Very slow moving showers and thunderstorms will move into our area overnight and Sunday. The potential for flooding will be heightened in southern and eastern Kentucky.
For more than a month Kim Hurst helped nurse dozens of malnourished horses back to health. But now, the Jessamine County Humane Society president is frustrated some of those animals are back with their owners.
We first told you about the raid at a Jessamine County farm back in March. Animal control officers seized 74 horses found in poor condition. Twelve days ago a judge allowed the farm owners to take 25 horses back a move that outraged the Jessamine County Humane Society.
"We took care of these animals for 30 days and spent thousands of dollars on them, then their owner's came in and just took the one's they wanted," said Kim Hurst.
Hurst admits it is becoming extremely difficult to find the funds to take care of the animals. They are still caring for six horses from a previous case.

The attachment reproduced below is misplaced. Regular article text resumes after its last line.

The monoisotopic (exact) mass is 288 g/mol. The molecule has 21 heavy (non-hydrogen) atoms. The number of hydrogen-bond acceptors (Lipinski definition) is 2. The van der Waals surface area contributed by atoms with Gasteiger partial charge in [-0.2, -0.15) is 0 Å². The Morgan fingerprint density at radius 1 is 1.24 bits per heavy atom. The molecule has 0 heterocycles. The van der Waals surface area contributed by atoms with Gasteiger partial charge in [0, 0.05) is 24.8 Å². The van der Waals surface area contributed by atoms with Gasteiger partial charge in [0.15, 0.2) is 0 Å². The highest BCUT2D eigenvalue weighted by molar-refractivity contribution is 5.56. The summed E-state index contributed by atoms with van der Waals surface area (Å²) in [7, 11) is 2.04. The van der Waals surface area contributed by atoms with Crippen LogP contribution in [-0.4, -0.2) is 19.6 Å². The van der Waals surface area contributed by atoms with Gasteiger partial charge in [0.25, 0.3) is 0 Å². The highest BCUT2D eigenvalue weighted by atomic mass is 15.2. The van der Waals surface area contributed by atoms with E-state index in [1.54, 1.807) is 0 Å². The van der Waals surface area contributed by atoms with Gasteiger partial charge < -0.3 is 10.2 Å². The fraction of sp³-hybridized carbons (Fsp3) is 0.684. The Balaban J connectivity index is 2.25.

"We just need some help, we can't continue to take on more animals without it," Hurst said. She goes on to say the real problem is irresponsible breeding and poor management.
"We've known for sometime the horse market isn't good, so if you can't afford to care for the animals you have, why would you continue to breed," Hurst said.
Hurst says the owners took 24 of the 74 horses, "They took the cream of the crop and left the county with the financial burden to find a home for the remaining horses," Hurst said.
The owners, who declined comment, were charged with 74 counts of animal cruelty. However, the courts said if the horses that were returned to them remain in a healthy state after one year, those charges will be dropped.
The Jessamine County Humane Society says a few years ago they faced a similar crisis and donations were five times more than what they've received this time.